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Thousands of people are gathering in ‘Invasion Day’ rallies across the country, in protest of Australia’s national holiday.
Crowds have taken to the streets of capital cities across Australia, asking for the date of Australia Day to be changed.
Many First Nations people refer to January 26 as the ‘Day of Mourning’ or ‘Survival Day,’ as is falls on the date the First Fleet arrived in Australia.
Protests have erupted in Sydney’s CBD, with hundreds gathering to show their support for Indigenous Australians, some brandishing signs with the words “Change the date”.
However, protests in Melbourne have been cancelled due to COVID-19.
It’s the first time in 15 years that the event has been cancelled.
In Adelaide, people marched down King William Street from Victoria Square/Tarntanyangga in the CBD.
Large crowds also marched in Canberra down Commonwealth Avenue.
In Brisbane, wet weather did not deter the hundreds of protesters that took to the streets.
At a rally in Queen’s Garden, demonstrators were urged to wear a mask, socially distance and stay at home if they were unwell.
The crowd then marched to Musgrave Park across the river.
“Every year I come here and fight for our rights,” one protester said.
“Some of the best news we’ve had for a couple of years,” she said.
Protesters said they would not leave the city until the date had been changed.
“Governments and councils should abolish Australia Day celebrations or possibly change the date to another day,” Ms Sandy said.
Co-organiser Regina Bonner said the march had become an annual tradition that would continue until justice has been achieved.
“Events like this bring us together, there’s a lot of division, especially with the Sovereignty side of things, we’ve got issues in Canberra and we also have it within our own nation so we’re trying to get on top of that,” she said.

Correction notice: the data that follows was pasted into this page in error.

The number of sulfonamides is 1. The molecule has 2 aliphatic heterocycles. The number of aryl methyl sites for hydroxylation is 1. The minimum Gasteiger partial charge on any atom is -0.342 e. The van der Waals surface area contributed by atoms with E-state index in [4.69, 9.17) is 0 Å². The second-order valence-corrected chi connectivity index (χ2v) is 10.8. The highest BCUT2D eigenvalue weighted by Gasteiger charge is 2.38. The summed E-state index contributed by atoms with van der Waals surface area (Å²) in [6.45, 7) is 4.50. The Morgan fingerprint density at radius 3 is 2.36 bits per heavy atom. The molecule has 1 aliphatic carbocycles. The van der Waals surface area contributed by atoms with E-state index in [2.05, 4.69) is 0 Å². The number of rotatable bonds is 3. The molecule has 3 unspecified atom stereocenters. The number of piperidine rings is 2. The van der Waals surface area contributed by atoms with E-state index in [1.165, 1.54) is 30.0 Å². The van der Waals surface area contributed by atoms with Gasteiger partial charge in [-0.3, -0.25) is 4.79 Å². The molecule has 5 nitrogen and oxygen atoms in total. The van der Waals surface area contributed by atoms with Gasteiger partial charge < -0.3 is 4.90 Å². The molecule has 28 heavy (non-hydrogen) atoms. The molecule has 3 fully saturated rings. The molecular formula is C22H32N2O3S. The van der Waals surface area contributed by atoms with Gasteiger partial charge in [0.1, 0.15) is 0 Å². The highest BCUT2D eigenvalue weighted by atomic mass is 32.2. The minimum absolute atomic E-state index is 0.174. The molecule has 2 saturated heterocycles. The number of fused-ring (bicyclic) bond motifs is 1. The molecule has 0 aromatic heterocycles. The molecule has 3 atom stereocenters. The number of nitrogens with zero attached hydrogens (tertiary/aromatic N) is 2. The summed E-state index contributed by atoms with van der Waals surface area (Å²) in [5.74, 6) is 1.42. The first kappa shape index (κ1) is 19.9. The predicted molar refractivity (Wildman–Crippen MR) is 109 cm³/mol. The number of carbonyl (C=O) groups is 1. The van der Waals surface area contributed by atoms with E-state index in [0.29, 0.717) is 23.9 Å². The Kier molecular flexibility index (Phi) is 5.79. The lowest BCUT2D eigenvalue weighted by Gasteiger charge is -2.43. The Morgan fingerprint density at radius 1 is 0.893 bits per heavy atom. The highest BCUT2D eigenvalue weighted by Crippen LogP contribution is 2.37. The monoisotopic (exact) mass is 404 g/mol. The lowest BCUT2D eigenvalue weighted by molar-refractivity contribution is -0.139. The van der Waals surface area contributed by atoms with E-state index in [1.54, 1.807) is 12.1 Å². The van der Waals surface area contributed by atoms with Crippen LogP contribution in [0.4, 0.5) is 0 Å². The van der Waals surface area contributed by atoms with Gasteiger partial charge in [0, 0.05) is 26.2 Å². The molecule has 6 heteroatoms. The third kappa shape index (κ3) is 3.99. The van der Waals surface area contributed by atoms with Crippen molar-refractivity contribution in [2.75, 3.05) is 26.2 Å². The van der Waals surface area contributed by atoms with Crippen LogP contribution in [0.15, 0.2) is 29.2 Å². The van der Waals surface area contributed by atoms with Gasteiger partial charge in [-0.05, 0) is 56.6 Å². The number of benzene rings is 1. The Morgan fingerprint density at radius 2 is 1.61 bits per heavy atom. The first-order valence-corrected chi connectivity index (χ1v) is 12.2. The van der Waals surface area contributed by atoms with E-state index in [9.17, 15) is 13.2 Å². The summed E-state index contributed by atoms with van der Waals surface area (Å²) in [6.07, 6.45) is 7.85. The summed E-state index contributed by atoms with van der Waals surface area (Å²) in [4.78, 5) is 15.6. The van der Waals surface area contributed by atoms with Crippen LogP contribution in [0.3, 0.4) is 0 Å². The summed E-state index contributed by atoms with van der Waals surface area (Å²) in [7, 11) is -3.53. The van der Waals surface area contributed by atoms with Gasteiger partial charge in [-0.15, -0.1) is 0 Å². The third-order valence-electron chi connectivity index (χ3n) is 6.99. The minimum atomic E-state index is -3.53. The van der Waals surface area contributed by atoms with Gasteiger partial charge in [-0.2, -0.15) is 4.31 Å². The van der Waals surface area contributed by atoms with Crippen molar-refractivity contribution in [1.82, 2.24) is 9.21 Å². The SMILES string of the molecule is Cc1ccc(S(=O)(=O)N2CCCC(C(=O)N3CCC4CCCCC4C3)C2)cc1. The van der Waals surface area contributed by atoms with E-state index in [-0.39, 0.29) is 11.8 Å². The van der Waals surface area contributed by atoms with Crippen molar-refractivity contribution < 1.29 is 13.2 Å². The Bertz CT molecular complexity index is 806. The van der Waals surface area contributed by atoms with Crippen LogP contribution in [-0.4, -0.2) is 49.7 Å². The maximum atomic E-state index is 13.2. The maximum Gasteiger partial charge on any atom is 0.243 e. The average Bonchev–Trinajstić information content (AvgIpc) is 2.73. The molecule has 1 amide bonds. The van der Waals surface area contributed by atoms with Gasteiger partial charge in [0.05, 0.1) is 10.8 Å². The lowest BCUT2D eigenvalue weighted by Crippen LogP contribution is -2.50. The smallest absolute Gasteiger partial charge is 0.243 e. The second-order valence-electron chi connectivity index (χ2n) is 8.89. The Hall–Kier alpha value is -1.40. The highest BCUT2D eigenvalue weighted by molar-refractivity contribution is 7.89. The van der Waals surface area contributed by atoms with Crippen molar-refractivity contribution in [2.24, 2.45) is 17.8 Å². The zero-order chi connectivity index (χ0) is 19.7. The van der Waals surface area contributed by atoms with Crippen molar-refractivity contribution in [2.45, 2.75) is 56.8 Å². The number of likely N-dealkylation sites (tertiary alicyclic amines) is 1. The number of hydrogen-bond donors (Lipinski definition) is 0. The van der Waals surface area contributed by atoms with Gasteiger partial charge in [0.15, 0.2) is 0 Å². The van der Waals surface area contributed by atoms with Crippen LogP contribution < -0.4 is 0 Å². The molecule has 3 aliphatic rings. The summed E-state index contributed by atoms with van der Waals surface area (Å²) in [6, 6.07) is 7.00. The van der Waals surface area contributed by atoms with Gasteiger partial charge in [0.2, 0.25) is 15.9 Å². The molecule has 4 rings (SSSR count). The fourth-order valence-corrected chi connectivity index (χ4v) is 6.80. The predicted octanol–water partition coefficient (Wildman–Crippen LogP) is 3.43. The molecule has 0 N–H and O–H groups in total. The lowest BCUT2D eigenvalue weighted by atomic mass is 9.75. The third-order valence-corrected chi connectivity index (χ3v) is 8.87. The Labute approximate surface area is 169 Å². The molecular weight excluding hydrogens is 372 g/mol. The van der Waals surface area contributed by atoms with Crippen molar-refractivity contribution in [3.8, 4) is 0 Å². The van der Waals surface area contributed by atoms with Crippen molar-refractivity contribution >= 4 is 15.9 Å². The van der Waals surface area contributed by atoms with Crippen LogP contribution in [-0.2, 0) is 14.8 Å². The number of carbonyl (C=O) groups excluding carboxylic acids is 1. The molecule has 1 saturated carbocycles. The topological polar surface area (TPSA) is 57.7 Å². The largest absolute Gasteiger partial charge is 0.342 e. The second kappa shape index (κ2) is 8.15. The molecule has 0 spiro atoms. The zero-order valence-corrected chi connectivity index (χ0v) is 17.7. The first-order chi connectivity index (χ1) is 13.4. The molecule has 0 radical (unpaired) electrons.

Traditional elder Des Sandy, whose grandfather was born on land that is now the Brisbane Botanic Gardens, says he hopes stronger reconciliation is on the way.
“It might take another 50, it might take another 100 years but the pendulum is gradually starting to turn,” he said.
The statue was found defaced in Catani Gardens, St Kilda in the early hours of the morning, with Victoria Police decrying the “absolutely ridiculous” act.
“Whilst we understand people have certain views about this day, we always ask people to be respectful and blatant criminal activity like that will not be tolerated,” Assistant Commissioner Glenn Weir told Today.
The statue has previously been targeted by vandals, particularly on Australia Day.
Security guards were hired to protect the statue last year.
Assistant Commissioner Weir said police were undertaking a number of avenues of inquiry and searching for CCTV to catch the vandals.
“We’re asking anyone who saw any suspicious activity around that statue and may have any information to contact us at Crime Stoppers,” he said.
“We encourage respectful debate and we encourage respectful debate and we encourage people to protest peacefully and lawfully – that is neither.”
January 26 marks the day when Captain Arthur Phillip raised the British flag at Sydney Cove and proclaimed British sovereignty, in 1788.
The move led to the dispossession of Indigenous peoples from the land they had inhabited for thousands of years up to the arrival of the First Fleet.
Every year, calls grow to change the date of Australia Day to be more inclusive of all Australians.